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1 May 2013 CFA Institute Journal Review

Easy Gram–Charlier Valuations of Options (Digest Summary)

  1. Biharilal Deora, CFA, CIPM

The Gram–Charlier method can be used to achieve computationally efficient closed-form approximations for Asian options and their path-dependent sensitivities. The authors examine an alternative solution for modeled processes in derivative securities in which closed-form valuation formulas either do not exist or are difficult to implement.

What’s Inside?

The Gram–Charlier (GC) method allows the construction of closed-form valuations and hedging approximations for a variety of financial processes. The authors’ analysis includes further exploring the GC estimator of the risk-neutral density and stressing its timewise advantage when it comes to valuing a chain of Asian options, for which each claim in the chain requires extensive processing time to compute because of the sample average method.

How Is This Article Useful to Practitioners?

The authors present an alternative to the popular Monte Carlo simulation whose distributional properties are not known. They incorporate the GC method into several old and new models—such as the Black, Scholes, and Merton; constant elasticity of variance; and variance-gamma models—to show accurate results for closed-form valuations and hedging approximations. They note how the GC method can be extended by preprocessing the volatility parameter estimates to obtain the sensitivity vega. The approach is similar to finding variance-stabilizing transformations when faced with heteroscedasticity in statistics.

In exploring the GC estimator of a risk-neutral density, the authors find the GC method can save time. They also determine when it can achieve affirmative outcomes or nonsensical outcomes, such as when hedging Asian contingent claims that are independent of the path properties on which many sensitivities depend.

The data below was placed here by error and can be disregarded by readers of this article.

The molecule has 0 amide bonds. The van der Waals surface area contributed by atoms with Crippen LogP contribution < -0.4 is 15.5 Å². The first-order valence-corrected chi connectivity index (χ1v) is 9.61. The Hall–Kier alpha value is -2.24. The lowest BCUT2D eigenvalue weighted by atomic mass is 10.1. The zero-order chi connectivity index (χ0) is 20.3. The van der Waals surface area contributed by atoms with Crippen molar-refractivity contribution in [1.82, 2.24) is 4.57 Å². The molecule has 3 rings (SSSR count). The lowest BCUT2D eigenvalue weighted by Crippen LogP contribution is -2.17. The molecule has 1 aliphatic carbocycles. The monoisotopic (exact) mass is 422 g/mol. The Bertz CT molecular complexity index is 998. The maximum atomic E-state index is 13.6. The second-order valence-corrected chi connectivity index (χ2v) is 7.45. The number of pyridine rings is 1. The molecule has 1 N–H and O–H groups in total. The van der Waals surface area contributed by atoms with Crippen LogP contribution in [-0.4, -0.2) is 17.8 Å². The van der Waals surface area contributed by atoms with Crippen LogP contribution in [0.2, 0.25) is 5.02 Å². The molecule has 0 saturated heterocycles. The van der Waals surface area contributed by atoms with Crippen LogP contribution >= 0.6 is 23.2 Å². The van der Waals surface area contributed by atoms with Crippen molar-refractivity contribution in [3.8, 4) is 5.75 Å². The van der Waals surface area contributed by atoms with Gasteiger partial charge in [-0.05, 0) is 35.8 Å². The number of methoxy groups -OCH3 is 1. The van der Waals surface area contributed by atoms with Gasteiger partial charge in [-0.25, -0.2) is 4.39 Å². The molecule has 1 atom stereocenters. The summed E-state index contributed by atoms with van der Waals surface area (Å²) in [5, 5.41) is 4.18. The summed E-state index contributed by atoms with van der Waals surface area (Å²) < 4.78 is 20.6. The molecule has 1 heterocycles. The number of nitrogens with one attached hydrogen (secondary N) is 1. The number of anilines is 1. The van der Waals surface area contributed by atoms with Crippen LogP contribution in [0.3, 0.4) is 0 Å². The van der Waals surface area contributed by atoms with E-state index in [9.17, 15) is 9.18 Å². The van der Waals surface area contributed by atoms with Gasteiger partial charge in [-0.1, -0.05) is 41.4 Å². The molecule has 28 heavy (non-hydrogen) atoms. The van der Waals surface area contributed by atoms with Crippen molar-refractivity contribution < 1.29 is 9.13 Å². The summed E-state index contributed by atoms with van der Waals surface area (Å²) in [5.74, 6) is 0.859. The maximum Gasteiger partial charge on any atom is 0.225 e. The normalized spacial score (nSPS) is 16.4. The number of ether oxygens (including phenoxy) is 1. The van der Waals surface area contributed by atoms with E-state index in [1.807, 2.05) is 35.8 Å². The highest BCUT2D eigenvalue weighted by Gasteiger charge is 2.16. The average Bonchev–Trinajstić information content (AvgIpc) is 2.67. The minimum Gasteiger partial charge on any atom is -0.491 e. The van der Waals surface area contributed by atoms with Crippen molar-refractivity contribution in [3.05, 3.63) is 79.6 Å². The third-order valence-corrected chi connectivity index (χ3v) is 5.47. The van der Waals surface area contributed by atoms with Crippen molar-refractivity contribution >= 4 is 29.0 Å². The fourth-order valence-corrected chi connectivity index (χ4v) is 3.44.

The GC method does not impose a known rigid approximating probability density function on the analyzed problem and can be improved by appropriate variance reduction techniques at the point when the model moments are estimated.

How Did the Authors Conduct This Research?

For a chosen process, the authors construct estimates of the initial six moments of the distribution of the arithmetic average via a simulation, which are then used as inputs to a GC expansion to approximate the average’s probability density function. Next, they extend the results using effective variance reduction techniques, such as constant elasticity of variance (CEV) diffusions. They verify the GC approximation using a proof that gives the exact expressions for the first two moments of the arithmetic average of an underlying geometric Brownian motion process.

To clarify the construction of the GC estimate and its use in valuing Asian options, the authors provide various examples to expand on each part of the process. They then provide an example of representative valuations of Asian claims and compare the standard simulation technology with the GC probability density function closed-form approach. Finally, they go over how option sensitivities are calculated.

The authors conclude by illustrating how the GC operates in a stochastic process using the CEV class of diffusions. They focus on arithmetic averages for which the closed-form moment formulas are unavailable. They test the results on exact limiting higher-order moments in a GC estimator. But the GC estimator fails to provide an appropriate probability density function when used with positive point probability.

Abstractor’s Viewpoint

The authors provide a technique that, when applied correctly, can produce accurate and faster results without imposing rigid probability density function restrictions on the problem. They offer an interesting way of incorporating the GC method into existing stochastic processes with the benefit of reduced processing time, particularly when pricing typical Asian options.

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